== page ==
-Wl,--wrap,memcpy. Supply your own versions of them, and the calls to these functions will then be changed at linker time. Our code wraps both functions, and we also added a simple test from the closed issue that the Qt developer filed with Android:
char *array = strdup("Foobar"); void *ptr = memmove(array + 1, array, sizeof("Foobar") - 2); assert(ptr == array + 1);
We use that test to see if
memmove() works correctly. If it does, it is likely much faster than any implementation we can come up with. In that case, we just call the version found in the standard library. If
memmove() does not work, we use our version.
Instead of rolling a brand new version of
memmove(), we have reviewed existing implementations, which is an exercise in weighing both technical and legal considerations. A strict license can have dramatic consequences for our users, but an incorrect implementation means Realm becomes unusable. In the end, the D.R.Y. Project is our choice. The
libc11 library has easy-to-read implementations of
memmove(), and the code is public domain.
Developers like having flashy, new toys — so it’s pretty rare that you’ll have an end-of-life device in your pocket. That doesn’t mean your users don’t have them, and because Realm Java has been so broadly adopted, we’re likely to be used on all sort of devices. Even old ones, and even old ones with bugs. It is a great privilege to be able to serve so many devices, and the consequence is that we are likely to see extremely weird bugs — like specific devices with bugs in signal handling. We consider it part of our duty to not just serve our users by fixing these bugs, but to tell you about the process so that we all know what to look for in the future.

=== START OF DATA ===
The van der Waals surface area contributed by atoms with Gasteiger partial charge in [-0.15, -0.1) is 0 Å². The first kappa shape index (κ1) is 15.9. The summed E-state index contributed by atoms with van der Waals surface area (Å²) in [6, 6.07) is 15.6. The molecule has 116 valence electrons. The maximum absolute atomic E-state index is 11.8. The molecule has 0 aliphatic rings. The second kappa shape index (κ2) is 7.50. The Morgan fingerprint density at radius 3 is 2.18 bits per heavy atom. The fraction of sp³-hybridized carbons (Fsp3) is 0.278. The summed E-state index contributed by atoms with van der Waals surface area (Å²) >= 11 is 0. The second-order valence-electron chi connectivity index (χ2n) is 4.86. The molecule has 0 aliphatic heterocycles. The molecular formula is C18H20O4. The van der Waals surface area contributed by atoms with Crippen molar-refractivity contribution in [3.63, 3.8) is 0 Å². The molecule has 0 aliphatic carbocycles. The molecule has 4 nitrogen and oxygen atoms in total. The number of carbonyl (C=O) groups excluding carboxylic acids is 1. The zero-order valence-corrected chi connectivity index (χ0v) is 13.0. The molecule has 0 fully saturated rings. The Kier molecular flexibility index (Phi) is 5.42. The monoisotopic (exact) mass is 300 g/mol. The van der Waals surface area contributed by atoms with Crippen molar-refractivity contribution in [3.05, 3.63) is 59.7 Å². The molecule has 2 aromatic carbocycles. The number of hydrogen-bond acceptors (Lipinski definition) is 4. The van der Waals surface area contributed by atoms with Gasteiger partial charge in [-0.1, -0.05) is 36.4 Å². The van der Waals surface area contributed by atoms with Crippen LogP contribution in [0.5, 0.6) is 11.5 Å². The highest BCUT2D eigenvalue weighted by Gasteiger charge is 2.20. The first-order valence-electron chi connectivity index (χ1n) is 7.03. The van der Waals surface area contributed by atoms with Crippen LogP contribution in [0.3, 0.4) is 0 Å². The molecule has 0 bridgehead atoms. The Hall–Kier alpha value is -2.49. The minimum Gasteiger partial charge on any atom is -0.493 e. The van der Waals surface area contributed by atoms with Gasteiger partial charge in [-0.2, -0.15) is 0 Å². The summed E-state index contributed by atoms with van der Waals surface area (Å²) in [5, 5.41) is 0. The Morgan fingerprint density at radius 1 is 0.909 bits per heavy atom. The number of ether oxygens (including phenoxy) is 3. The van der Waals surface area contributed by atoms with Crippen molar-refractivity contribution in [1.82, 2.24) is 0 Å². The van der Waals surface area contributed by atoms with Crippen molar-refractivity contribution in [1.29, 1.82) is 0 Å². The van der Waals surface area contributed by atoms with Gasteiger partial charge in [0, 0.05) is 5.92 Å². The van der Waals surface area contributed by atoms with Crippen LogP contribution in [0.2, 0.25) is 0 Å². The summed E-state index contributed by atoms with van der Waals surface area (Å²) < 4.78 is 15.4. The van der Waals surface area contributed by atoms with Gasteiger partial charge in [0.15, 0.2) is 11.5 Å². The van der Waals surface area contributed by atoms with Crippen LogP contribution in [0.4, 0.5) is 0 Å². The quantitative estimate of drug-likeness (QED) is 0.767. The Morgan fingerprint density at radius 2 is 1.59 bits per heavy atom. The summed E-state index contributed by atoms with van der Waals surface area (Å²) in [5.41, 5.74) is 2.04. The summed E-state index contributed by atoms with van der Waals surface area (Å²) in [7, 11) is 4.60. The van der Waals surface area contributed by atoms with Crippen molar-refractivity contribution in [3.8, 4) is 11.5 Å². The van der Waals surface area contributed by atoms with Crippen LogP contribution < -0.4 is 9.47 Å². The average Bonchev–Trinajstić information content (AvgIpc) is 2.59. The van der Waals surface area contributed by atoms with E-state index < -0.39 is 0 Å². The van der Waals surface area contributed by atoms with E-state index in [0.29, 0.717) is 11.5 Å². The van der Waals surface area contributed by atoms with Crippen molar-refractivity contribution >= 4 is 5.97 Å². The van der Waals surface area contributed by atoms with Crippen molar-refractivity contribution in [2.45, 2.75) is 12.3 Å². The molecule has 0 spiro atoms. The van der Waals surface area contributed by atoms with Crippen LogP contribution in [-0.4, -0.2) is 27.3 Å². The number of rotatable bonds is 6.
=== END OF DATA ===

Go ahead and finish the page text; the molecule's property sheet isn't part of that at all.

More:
Moreover, we’re reminded of how hard it is to build great software. Even Samsung didn’t pick up on this device-specific bug in
memmove(). And testing
memmove() was only added to CTS in Lollipop. Even if most bugs happen because of silly typos, it doesn’t mean that it’s impossible for there to be a failure point in compiler-level optimizations of fundamental C methods.
At Realm, we are lucky. We have users who give us detailed bug reports, and sometimes from devices we have never heard about. We are lucky to have users who try out unreleased patches on these devices. And we’re lucky to be able to see all the diversity of the mobile ecosystem, and to know that happens because our software matters to so many people. It’s a big responsibility, and we appreciate your trust in our platform. It’s what drives us to find and fix bugs like these, and to tell you about the mystery of a weird little bug on an old Samsung tablet.